On 13 September Silvana Koch-Mehrin wrote the following letter in the EU-affairs journal ‘European Voice’ in response to an opinion piece which attempted to create myths about the EU-Canada Trade Agrement which is currently being negotiated:
Gold-plated trade agreement
Dispelling the myth of an alleged “bad precedent” concerning the free-trade agreement between the EU and Canada (CETA)
A lack of knowledge fuels myths. Scaremongers are now trying to create the myth of an alleged “bad precedent” concerning the free-trade agreement between the EU and Canada (CETA) (“A trade deal that sets a bad precedent”, 26 July-5 September). But there is no substance behind such headlines. On the contrary, there are few countries in the world with as much in common as the EU and Canada. We are partners in the G8, G20 and NATO, share values of an open, liberal democracy and market economy.
With regional trade plateauxing in both North America and Europe, and – conversely – the Doha multilateral negotiations stalling, CETA, when concluded, will for the EU be the most important trade agreement negotiated, having significant economic and political ramifications. A joint study by the European Commission and the government of Canada found that two-way liberalised trade could expand by €25.7 billion, or 22.9%.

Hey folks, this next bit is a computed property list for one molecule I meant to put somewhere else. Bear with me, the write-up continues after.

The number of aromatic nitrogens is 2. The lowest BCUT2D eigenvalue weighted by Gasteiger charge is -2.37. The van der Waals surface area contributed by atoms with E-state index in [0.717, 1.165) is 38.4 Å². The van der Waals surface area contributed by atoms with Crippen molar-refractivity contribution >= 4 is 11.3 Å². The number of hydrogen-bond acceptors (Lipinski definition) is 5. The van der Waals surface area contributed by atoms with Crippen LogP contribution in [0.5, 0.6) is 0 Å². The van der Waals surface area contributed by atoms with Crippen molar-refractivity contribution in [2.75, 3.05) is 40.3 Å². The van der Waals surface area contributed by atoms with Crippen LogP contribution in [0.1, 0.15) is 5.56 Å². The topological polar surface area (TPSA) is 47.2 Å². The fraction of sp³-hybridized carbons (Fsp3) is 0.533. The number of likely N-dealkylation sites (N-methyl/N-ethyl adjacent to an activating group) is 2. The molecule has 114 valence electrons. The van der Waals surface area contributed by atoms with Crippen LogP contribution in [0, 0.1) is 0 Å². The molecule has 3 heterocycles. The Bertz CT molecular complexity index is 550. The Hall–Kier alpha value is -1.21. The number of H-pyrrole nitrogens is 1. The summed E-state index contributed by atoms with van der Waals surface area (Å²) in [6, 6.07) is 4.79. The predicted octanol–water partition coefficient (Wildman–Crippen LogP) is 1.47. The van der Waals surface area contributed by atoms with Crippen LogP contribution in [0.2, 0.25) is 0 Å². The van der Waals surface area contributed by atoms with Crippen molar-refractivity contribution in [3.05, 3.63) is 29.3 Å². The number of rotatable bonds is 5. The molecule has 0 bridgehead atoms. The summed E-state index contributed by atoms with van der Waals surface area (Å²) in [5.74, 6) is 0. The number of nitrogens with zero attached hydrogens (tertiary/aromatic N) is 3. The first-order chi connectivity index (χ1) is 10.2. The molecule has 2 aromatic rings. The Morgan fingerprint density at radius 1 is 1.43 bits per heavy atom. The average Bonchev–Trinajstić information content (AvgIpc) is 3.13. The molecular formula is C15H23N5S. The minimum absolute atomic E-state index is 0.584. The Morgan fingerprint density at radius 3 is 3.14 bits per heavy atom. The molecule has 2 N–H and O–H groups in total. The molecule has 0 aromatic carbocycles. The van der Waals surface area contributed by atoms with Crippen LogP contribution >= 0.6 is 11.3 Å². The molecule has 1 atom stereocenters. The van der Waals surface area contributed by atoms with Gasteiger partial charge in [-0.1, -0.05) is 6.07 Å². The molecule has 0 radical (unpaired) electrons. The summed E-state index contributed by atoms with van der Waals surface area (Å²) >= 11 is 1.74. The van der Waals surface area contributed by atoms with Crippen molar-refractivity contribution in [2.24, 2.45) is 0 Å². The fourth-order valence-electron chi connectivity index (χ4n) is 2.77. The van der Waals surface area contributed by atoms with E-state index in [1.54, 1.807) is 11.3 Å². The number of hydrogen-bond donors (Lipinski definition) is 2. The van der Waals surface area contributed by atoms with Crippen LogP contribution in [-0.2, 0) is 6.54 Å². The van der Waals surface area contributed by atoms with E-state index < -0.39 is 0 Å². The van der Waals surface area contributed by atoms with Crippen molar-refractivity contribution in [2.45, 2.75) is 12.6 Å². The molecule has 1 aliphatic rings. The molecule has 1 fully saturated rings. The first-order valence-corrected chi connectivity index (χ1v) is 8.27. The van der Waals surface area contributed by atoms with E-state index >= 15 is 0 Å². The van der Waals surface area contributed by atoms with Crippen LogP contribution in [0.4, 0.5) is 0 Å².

As for the accusations in the opinion piece you carried, the controversy which erupted about CETA and ACTA stemmed from documents dated February 2012, months before the European Parliament rejected ACTA. It is irresponsible to question the agreement based on outdated information. Furthermore, the provisions on investment derive from the exclusive EU competence under the Lisbon treaty. Investments are costly and risky and therefore need to be protected on both sides.
CETA is a once-in-a-generation chance: it could set an example for the rest of the world. It could even act as a prelude to a wider transatlantic agreement that would include the United States. Both sides want to get this agreement done. So myths do not get us any further in trade.
Silvana Koch-Mehrin MEP